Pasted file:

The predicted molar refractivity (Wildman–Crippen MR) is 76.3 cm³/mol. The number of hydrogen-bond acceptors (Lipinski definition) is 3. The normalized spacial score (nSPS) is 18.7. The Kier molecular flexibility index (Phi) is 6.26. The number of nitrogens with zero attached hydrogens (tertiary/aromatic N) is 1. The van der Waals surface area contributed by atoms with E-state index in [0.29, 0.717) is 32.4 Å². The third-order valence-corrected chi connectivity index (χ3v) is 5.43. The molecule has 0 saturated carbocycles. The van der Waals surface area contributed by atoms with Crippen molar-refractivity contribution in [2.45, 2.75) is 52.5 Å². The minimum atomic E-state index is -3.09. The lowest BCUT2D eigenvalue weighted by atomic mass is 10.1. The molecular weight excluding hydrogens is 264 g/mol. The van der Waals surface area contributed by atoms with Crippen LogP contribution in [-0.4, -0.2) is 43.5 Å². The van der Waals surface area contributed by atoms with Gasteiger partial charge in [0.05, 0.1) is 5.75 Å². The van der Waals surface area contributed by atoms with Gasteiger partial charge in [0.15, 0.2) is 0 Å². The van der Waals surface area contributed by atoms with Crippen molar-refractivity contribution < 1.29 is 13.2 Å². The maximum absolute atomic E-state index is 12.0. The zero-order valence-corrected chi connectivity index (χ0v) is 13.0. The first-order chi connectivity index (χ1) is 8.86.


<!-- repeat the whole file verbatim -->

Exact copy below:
The predicted molar refractivity (Wildman–Crippen MR) is 76.3 cm³/mol. The number of hydrogen-bond acceptors (Lipinski definition) is 3. The normalized spacial score (nSPS) is 18.7. The Kier molecular flexibility index (Phi) is 6.26. The number of nitrogens with zero attached hydrogens (tertiary/aromatic N) is 1. The van der Waals surface area contributed by atoms with E-state index in [0.29, 0.717) is 32.4 Å². The third-order valence-corrected chi connectivity index (χ3v) is 5.43. The molecule has 0 saturated carbocycles. The van der Waals surface area contributed by atoms with Crippen molar-refractivity contribution in [2.45, 2.75) is 52.5 Å². The minimum atomic E-state index is -3.09. The lowest BCUT2D eigenvalue weighted by atomic mass is 10.1. The molecular weight excluding hydrogens is 264 g/mol. The van der Waals surface area contributed by atoms with Crippen LogP contribution in [-0.4, -0.2) is 43.5 Å². The van der Waals surface area contributed by atoms with Gasteiger partial charge in [0.05, 0.1) is 5.75 Å². The van der Waals surface area contributed by atoms with Gasteiger partial charge in [0.15, 0.2) is 0 Å². The van der Waals surface area contributed by atoms with Crippen molar-refractivity contribution < 1.29 is 13.2 Å². The maximum absolute atomic E-state index is 12.0. The zero-order valence-corrected chi connectivity index (χ0v) is 13.0. The first-order chi connectivity index (χ1) is 8.86.